Saturday, March 29, 2014

Want to feel better? Slow down

In the past month, I found myself thinking faster, adding items to my mental to-do list much faster, and acting faster. Go, go, go! Never enough time to get everything done! Rush through doing one thing as a way to get to the next important thing on the list, and get VERY irritated if something slows me down.

Using my mindfulness skills, I was able to pull back and notice how unpleasant it felt to be so speedy. Then, I made a very conscious effort to slow down, do one thing at a time, focus on only that task, and transition to a new activity at a reasonable pace—I'll get there when I get there—instead of rushing.  

It worked. My mood improved very, very quickly. I also made fewer mistakes, and my interactions with other people were smoother and more pleasant.

Of course, "feeling good and loving life" is complex; it will take many blog postings for me to share tips and techniques that can help you to make big progress. However, if you can do only ONE thing to feel better and to make your life go much better, I would suggest slowing down.

Slowing down doesn't mean that you have to move slowly. It means focusing on one thing at a time, keeping thoughts of other activities out of your awareness and connecting totally with only what you are doing in the moment. It means moving at an effective speed, the speed that will best get the job done. It doesn't mean sitting on  your hands or being a slow poke; it means walking instead of running. It means accepting that you can't do more than one item on your to-do list at a time; it means getting your to-do list out of your head so that it doesn't feel so heavy and overwhelmingwrite down your to-do list as a way to clear it from your mind!

So, try slowing down. Notice how it feels and how well it works.

Friday, March 21, 2014

Thoughts have no power

That's what I said. Thoughts have NO power.

Thoughts have power only if you BELIEVE them. When you believe a thought—idea, concept, notion, what others say about you—it can be hard to see life clearly, and it can lead to bad decisions and ineffective action. Also, the more you dwell on a thought, the more likely you are to start believing it.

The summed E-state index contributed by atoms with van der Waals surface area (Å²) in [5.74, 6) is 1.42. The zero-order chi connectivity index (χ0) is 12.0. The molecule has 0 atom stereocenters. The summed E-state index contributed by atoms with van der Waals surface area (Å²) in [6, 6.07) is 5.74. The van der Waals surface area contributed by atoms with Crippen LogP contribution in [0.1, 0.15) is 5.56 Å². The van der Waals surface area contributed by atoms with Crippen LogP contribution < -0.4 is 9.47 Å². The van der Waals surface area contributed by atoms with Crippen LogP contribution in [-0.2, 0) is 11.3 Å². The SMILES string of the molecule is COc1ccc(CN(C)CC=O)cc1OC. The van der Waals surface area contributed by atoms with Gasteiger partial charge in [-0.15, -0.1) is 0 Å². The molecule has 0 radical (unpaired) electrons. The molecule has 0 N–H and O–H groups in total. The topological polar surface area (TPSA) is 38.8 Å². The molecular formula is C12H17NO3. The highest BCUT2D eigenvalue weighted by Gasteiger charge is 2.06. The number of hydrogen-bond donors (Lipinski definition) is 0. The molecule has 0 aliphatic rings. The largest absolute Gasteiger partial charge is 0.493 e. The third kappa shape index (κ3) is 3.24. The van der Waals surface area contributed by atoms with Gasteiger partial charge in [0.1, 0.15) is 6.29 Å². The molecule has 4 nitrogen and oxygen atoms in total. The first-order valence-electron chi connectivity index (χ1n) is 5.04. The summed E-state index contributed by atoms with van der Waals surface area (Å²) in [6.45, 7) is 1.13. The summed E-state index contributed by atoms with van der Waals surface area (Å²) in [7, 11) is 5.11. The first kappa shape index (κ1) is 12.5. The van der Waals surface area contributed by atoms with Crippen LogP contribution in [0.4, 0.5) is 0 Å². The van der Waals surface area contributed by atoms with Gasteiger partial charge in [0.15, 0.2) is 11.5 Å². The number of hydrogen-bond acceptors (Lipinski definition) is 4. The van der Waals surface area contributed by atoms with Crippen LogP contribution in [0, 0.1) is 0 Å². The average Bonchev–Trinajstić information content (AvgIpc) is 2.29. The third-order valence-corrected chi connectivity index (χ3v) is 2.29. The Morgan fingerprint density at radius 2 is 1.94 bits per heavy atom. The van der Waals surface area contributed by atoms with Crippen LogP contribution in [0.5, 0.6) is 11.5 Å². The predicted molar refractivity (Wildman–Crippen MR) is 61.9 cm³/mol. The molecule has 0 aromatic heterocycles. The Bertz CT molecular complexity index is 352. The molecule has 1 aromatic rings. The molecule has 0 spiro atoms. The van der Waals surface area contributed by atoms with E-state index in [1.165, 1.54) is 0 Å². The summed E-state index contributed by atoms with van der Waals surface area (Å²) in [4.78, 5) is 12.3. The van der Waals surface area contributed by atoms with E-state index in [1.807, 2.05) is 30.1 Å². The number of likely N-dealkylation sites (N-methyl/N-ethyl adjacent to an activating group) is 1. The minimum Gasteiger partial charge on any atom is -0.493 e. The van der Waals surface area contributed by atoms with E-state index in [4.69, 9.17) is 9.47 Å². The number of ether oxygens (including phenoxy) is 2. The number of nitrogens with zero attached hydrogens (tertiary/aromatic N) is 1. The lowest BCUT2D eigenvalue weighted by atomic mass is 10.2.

Let me use a silly example to demonstrate my point. Right now I'm thinking, "I can  fly like Superman." 

Just because I think that doesn't make it true, right? Now, let's say that I'm unfortunate enough to belief that I can fly like Superman. I might see lots of "evidence" around me that convinces me that I'm right. (Strong beliefs can filter what you see, hear, and think, so the only information that gets in strengthens what you already believe. People who believed that the earth was flat somehow found lots of evidence of flatness.) Let's say that I decide to take action based on the belief that I can fly, and I jump off a tall building in a single bound. In that case, you wouldn't be reading any more blog entries from me. 

The "flying like Superman" example is silly. Before I go, let me share types of thoughts that bother some of my clients, thoughts that should be dismissed and laughed at as much as "I can fly like Superman":
  • I'm stupid
  • I'll look stupid
  • People think I'm stupid
  • Nobody loves me
  • I'm fat
  • I'm ugly
  • I can't do that
  • I'm a loser
  • My father/mother should have loved me more
  • I'm broken
  • I'll never find love
  • That's easier said than done
  • I might never reach my potential
  • What's the use
  • Things will never get better
  • What's the use?
  • I hate him/her
Dismiss these powerless thoughts. Attention is like food for them; starve them! Instead, focus on doing something enjoyable and productive in the present moment. In time, those thoughts will lessen have less and less power over you. If you have "sticky" thoughts that are hard to shake, try using "thought stopping" techniques to interrupt and quiet them before returning your attention to the present moment.